In the days when Christ Jesus was in the flesh,
he offered prayers and supplications with loud cries and tears
to the one who was able to save him from death…

Son though he was, he learned obedience from what he suffered;
and when he was made perfect,
he became the source of eternal salvation for all who obey him.

The Gospel, from the twelfth chapter of John, dramatically insists on this same denial of self, insisting that we reject living gloriously in this world, that we spurn the appeal of magnificence and power and wealth.

Whoever loves his life loses it,
and whoever hates his life in this world
will preserve it for eternal life.

And, John’s Gospel passage continues in this vein. We are called to be not masters; we are called to be servants, even as Jesus himself served the will of the Father, choosing not to save himself from an ignoble death, sacrificing his “self” for our salvation.

No wonder Nietzsche was appalled. Nor is Nietzsche alone. Indeed, are not those with power, fame, glory, wealth, and magnificence the kind of people we too often admire in the world around us? Isn’t the glorification of the self a modern American norm? We want VIP status. We post selfies. Our apps constantly invite us to self-promote.

The season of Lent reminds us, week after week, that our Christian morality is entirely different. It is ever about humbling and overcoming our individual selves in loving service to God and others. Lent is a journey to relearn the central message of Christian morality – a morality that begins and ends with being servants. It is a morality that identifies with those in poverty, the meek, the powerless, and the poor in spirit. Indeed, Christian morality is a Lenten morality wherein overcoming the self we allow ourselves to become instruments for divine purpose in this world and in preparation for the world to come.

Stephen Schneck, PhD
FAN Executive Director

Published in: on March 16, 2021 at 10:30 am  Leave a Comment  

Rejoice! Because God so Loved the World

Reflection for the 4th Sunday in Lent by FAN Director of Advocacy, Sr. Maria Orlandini, OSF

This reflection was originally posted in our March 8th newsletter


We are nearing the great Easter Triduum: the celebration of our Free gift of Salvation. The Scripture Readings of this Fourth Sunday, called also “Laetare (Rejoice) Sunday,” remind us, in case we have forgotten it, that indeed Salvation is a free gift, a gift given in spite of our rejection and blindness.

What is it with us humans that at times we can be so blind and deaf to warnings and even evidence that something cannot continue as it is, even to our own peril?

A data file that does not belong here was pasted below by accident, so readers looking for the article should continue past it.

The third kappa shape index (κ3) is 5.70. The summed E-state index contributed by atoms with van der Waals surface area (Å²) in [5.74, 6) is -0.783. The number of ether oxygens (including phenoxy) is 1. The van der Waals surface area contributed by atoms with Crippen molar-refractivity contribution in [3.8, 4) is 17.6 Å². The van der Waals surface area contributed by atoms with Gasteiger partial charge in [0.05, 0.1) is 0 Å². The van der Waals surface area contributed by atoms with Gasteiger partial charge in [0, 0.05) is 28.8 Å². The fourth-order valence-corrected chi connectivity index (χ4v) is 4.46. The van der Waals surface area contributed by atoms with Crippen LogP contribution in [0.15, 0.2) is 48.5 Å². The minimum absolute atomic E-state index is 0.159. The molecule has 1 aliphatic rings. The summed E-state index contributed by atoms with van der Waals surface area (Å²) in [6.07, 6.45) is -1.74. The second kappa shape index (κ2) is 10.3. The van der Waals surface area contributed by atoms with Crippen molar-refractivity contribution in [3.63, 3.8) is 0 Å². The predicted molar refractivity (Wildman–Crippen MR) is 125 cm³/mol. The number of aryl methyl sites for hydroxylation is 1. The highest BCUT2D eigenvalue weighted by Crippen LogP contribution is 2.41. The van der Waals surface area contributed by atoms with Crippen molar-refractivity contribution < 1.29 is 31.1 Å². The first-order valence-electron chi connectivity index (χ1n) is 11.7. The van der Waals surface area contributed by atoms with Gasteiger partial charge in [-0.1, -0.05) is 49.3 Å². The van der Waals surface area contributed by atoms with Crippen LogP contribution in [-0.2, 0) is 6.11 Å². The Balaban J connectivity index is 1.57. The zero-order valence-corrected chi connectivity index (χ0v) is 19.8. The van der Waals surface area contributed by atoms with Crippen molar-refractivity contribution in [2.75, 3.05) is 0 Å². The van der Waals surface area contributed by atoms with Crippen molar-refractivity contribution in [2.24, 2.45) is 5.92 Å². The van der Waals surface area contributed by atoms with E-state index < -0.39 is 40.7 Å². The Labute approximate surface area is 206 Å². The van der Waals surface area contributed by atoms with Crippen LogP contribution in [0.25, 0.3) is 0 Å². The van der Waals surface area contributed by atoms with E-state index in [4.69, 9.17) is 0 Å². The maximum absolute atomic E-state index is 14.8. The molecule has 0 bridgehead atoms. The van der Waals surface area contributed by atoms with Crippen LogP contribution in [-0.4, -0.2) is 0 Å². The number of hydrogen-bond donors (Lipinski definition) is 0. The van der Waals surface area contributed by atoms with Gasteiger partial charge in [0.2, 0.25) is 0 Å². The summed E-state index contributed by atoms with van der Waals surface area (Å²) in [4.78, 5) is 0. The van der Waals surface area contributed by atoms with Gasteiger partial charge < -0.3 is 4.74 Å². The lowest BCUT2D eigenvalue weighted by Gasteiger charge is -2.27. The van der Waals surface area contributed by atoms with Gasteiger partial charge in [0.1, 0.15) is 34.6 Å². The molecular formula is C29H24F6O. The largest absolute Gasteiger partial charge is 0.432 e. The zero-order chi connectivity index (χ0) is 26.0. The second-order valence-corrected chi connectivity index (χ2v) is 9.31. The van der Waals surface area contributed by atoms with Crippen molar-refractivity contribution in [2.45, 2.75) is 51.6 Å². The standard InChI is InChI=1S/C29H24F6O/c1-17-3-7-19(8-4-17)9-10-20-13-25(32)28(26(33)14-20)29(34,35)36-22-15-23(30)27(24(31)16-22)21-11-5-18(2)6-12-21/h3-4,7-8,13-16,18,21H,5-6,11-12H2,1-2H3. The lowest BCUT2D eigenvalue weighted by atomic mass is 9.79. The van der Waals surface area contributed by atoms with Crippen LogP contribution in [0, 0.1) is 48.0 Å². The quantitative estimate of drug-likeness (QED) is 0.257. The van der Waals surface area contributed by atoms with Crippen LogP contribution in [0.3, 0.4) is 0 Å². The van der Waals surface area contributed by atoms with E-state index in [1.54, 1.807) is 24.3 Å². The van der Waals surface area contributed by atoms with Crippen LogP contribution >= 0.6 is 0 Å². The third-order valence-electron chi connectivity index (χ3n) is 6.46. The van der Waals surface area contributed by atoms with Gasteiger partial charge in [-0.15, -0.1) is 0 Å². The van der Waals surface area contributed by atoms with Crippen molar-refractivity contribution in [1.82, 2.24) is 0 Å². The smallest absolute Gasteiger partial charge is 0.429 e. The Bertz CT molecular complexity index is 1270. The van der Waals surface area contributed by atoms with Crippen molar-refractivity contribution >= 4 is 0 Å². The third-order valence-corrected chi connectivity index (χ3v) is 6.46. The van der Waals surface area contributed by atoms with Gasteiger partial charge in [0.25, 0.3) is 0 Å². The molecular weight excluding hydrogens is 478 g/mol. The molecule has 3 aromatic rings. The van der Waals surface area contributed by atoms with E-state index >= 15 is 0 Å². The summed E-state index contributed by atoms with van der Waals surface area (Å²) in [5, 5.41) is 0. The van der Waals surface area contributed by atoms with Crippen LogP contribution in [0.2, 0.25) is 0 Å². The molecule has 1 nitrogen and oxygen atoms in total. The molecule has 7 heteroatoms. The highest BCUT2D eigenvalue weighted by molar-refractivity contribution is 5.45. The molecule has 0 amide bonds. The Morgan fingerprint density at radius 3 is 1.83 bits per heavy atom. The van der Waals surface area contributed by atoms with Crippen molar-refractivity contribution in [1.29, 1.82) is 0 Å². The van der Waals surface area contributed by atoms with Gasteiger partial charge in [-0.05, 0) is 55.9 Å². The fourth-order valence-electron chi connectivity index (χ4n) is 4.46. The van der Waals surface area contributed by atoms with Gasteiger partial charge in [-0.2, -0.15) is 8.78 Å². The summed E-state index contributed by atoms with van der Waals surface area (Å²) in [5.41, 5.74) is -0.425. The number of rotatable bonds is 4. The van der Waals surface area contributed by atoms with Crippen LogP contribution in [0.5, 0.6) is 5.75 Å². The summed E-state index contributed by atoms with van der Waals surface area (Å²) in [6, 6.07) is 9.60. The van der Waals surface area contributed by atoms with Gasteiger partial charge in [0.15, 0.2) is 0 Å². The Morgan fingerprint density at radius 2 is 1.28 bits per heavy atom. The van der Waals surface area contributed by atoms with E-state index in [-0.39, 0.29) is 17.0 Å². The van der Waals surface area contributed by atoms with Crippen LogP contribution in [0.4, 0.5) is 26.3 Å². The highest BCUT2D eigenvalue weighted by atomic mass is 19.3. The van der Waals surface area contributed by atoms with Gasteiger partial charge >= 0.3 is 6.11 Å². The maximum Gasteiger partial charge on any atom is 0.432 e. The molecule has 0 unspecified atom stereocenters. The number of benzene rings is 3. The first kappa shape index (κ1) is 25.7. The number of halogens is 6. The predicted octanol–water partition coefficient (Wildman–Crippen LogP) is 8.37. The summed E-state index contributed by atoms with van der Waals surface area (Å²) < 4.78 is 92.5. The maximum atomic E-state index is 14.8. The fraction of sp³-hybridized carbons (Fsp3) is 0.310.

The first reading tells us that God tried everything to warn the people about their behaviors. God sent messengers to help them confront the evil of their actions, but they did not listen and they mocked the messengers. They were not able to heed the warning and change their behavior. So the house of God was burned and the people sent into exile. But God in the end did not leave them and through the vision of Cyrus, king of Persia, the worship in the temple was restored.

St. Paul, in the letter to the Ephesians, also makes it clear that while we were dead in our transgression we were brought to life with Christ. And finally, John’s Gospel presents us with the very well known verse “God so loved the world that he gave his only Son, so that everyone who believes in him might not perish but might have eternal life.”

If I could attempt to summarize the Scripture messages of today, I would say they are a hymn to love and mercy. And that is why it is indeed a Laetare Sunday.

So today as we listen to God’s Word, we may ask ourselves if we too are deaf and blind. Are there warnings to which we are not paying attention? Who are the prophets we ridicule or ignore? In these troubled times, our country and our world need to pay attention to the signs around us: climate crises, poverty becoming more widespread, violence on the increase, white supremacists acting out their fear and hatred, just to name a few. We need to listen and pay close attention to at least one prophet of our time.

Pope Francis is tirelessly pointing us in the direction of change, encouraging us to believe that a different society is possible, writing documents to show us the way. Pope Francis also reminds us that while we are sinners we are also infinitely loved and surrounded with the tenderness of God, if only we recognize it. There could be such a different way to live if only we would be energized by this truth, that God so loved the world, and therefore act with mercy and compassion. May the end of the Lenten season be the time for us to listen. It is never too late to rejoice in the awareness of God’s love.

Sr. Maria Orlandini, OSF
FAN Director of Advocacy

Published in: on March 9, 2021 at 10:30 am  Leave a Comment